Streatham Hill (Telford Avenue) to Sloane Square
Monday April 2nd 2012
A Southern region train and short walk had brought us from the end of our last trip on the 315 to wait at a lively bus stop known as Telford Avenue but which is really the very busy Brixton bus depot. We know how busy it is as thanks to a photo shoot for an article by the Great Wen last year we had spent some time in there marvelling at the parking skills of bus drivers. Today we had plenty of time to watch them, as they shuffled in and out of the garage. We decided that the 59s and 159s bully everyone else as they arrive every 5 minutes or so. Our 319 appeared on the countdown LED only to disappear just when ‘Due’ ‘Captured by aliens?’ said Jo.
When the next 319 emerged from the garage it turned right and headed north to Brixton – this is a very confusing route whose eventual destination is well north of the river but which resolutely sets off south. The next 319 sidled out of the garage, sat behind a 159 while three of us dodged to board; however, the driver then switched off his engine and disappeared – no room at the inn?
Finally, after about 20 minutes all told, the third 319 seemed prepared to take on passengers. The next glitch was Streatham High Road heading south, which was more or less at a standstill, due apparently to some road works further down the hill. This gave us all too much time to note the dereliction now very obvious in the buildings that once housed Caesars (gone but not forgotten) and the Bowling Alley (there’s a new one due down by the swimming pool). At least the cinema (which used to have a car park that smelt strongly of pee) has been turned into housing going by the name of the ‘Picture House’.
Once past the English Martyrs and St Leonard’s churches, our driver in his rather squeaky elderly double-decker, with competition from a variety of white vans, had to negotiate a couple of tight corners to start heading west, starting with crossing the end of Tooting Bec Common , a part of the route shared with the 249. By now we had been joined by another 319 though interestingly both of them were quite full. Jo joined me on my seat so some children could have the other front seat, on what looked like a holiday outing.
At the Northern Line station the 319 continues straight ahead along Trinity Road lined by fine houses – once multi-occupied and neglected but now evidently seen as more desirable single occupancy properties. This becomes ever more evident as we approached Bellevue Road and Wandsworth Common station, an enclave where several boutiques and delis have sprung up including ‘Tickled Pink’ and ‘Bellevue Rendezvous’ reminding us of Sylvain Chomet’s wonderful animated film 'Belleville Rendez-Vous' (or how to train your son to win the Tour de France). Most attempts to glean further information on these shops landed me in such unutterably smug websites that I refuse to link to them.
It was to continue thus as the 319, unique route at this point, does a wriggle round Broomwood Road to then head up Northcote Road complete with more eye catching names: a branch of ‘Trotters’ (expensive children’s clothing), the ‘Underdog’ and flowers from ‘Ultraviolet’. You get the picture.
The Falcon pub still stands at the major crossroads at Clapham Junction today, partially obscured by remaining road works. Compared to the rest of the trip this sometime bottleneck went fairly smoothly and soon we were heading down to the River Thames (as the late Falcon would have done) and to Battersea Park Road. This part of Wandsworth Borough remains very mixed – there are extensive local authority housing estates built in the Sixties to compensate for war-time destruction, though given Wandsworth’s often Tory complexion some have been sold off. In between are what would have been workmen’s cottages and closer to the river those grand mansions overlooking the park. The mixture of shops – cheap takeaways and vintage frocks – reflects the mixed demographics. I suppose you could say a major influx into this area has happened since the Royal College of Art opened its Dyson building here – there is quite a jolly if frenetic time-lapse film about the building going up, which contrasts with the apparent peace of the site now, seemingly complete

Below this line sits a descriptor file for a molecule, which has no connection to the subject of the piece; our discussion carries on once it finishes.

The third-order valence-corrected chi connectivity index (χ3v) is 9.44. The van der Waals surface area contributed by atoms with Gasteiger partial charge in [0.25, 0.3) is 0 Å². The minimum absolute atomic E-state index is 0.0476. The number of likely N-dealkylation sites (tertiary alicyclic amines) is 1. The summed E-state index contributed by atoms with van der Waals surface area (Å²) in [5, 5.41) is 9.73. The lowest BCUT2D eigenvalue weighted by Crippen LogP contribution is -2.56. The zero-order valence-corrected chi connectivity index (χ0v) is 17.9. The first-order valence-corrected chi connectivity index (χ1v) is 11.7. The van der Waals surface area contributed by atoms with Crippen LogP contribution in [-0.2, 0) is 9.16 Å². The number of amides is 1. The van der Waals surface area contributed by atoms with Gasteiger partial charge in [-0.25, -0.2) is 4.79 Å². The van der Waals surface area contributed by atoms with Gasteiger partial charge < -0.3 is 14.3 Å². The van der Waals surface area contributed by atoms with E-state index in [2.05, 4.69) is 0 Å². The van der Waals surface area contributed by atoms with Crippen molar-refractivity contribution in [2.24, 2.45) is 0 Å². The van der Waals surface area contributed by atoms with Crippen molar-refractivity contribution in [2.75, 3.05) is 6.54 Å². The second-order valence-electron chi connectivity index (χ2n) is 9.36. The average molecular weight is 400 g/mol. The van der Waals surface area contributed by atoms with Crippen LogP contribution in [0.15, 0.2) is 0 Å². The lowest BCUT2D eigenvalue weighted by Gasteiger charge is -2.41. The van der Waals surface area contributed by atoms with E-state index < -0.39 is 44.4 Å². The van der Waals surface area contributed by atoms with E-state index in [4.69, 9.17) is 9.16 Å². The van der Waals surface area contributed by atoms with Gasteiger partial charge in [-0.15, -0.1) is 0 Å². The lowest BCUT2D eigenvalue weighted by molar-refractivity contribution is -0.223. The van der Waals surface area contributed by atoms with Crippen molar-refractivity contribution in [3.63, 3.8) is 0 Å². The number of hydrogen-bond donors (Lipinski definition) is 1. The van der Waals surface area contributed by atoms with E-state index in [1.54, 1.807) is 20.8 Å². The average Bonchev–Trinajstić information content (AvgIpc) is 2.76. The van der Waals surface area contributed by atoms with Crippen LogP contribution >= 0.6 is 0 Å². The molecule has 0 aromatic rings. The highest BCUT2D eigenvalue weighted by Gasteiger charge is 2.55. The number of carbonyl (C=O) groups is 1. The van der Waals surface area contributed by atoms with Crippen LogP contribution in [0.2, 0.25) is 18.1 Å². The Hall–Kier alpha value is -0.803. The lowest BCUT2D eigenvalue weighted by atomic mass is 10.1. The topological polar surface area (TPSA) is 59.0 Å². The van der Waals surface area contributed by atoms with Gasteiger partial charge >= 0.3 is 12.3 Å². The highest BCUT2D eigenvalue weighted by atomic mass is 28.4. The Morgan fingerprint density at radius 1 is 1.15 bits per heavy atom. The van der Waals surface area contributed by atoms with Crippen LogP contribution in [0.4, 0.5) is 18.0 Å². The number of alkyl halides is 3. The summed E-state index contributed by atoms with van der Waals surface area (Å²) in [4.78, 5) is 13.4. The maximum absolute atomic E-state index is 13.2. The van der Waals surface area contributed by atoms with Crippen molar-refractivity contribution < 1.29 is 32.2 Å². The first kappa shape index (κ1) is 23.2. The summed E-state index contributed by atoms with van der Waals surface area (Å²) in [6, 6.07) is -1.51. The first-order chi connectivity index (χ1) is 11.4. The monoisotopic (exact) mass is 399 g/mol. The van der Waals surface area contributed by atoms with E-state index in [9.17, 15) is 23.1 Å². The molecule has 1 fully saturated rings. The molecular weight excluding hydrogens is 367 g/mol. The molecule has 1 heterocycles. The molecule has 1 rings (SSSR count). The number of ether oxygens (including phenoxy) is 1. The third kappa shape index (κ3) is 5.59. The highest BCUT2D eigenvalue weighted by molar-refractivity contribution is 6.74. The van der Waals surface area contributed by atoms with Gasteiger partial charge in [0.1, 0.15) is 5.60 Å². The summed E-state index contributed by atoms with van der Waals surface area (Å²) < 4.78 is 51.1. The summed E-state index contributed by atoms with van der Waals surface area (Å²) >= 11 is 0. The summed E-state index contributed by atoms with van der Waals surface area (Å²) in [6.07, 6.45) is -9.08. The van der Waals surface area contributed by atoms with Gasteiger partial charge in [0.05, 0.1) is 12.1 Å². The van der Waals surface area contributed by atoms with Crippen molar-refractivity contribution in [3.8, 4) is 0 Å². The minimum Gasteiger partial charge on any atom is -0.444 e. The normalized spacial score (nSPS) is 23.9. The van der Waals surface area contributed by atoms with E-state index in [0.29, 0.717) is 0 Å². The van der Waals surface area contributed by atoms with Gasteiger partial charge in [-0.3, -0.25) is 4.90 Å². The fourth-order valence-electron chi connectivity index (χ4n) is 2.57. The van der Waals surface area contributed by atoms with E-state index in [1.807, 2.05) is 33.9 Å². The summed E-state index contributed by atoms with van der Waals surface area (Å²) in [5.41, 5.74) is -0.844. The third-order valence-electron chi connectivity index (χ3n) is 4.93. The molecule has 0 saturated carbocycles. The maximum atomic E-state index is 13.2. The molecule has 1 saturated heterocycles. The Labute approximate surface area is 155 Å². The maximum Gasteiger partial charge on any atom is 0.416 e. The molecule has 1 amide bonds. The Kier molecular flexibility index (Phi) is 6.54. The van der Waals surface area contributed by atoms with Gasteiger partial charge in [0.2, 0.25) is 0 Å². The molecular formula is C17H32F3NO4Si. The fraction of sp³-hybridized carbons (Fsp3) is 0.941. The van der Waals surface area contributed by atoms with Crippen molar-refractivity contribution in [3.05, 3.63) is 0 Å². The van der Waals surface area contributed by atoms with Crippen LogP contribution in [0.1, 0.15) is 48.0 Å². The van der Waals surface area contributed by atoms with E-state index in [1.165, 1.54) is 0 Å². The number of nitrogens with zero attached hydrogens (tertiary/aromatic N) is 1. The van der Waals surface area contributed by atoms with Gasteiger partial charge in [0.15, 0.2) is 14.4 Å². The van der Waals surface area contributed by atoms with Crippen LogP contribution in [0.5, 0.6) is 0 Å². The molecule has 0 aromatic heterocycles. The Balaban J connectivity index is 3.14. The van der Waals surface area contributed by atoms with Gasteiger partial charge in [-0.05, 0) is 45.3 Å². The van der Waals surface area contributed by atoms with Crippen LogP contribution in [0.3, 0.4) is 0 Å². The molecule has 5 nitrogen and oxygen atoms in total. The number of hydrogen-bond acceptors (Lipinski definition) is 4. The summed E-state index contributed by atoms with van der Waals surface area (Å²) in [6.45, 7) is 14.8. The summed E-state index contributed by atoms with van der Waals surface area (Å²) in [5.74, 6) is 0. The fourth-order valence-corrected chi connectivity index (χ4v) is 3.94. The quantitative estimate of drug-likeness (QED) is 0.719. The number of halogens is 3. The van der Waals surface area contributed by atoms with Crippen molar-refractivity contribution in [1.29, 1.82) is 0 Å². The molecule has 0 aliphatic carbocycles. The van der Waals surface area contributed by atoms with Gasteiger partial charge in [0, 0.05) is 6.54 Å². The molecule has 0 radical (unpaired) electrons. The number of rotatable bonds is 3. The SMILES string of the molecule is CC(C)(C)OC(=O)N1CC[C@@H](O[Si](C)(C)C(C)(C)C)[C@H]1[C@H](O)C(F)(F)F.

Today we could enjoy at leisure the high tide as we crossed the river very slowly allowing full enjoyment of the view both ways – the additional bonus for Battersea Bridge is looking down on the houseboats and some visiting Dutch barges.
This was to be our last trip along this end of the Kings Road and again progress was slow mainly due to the sunshine at lunchtime bringing both tourists and locals out to the shops. The wealth that is Chelsea needs no introduction and we enjoyed looking into the key holders only private squares that the view from a double-decker permits. This end of Chelsea has its share of blue plaques – one for the totally forgotten ballet dancer and then the more memorable film director (Sir Carol Reed).
The other remarkable though not memorable aspect of this route was that it was a 3 Cath Kidston store route: we passed the first in Northcote Road and the other two along the King’s Road. Fittingly the bus finishes in front of Peter Jones having taken more than an hour to make its way here. It being a while since we have been through inner London we had forgotten how slow it can be!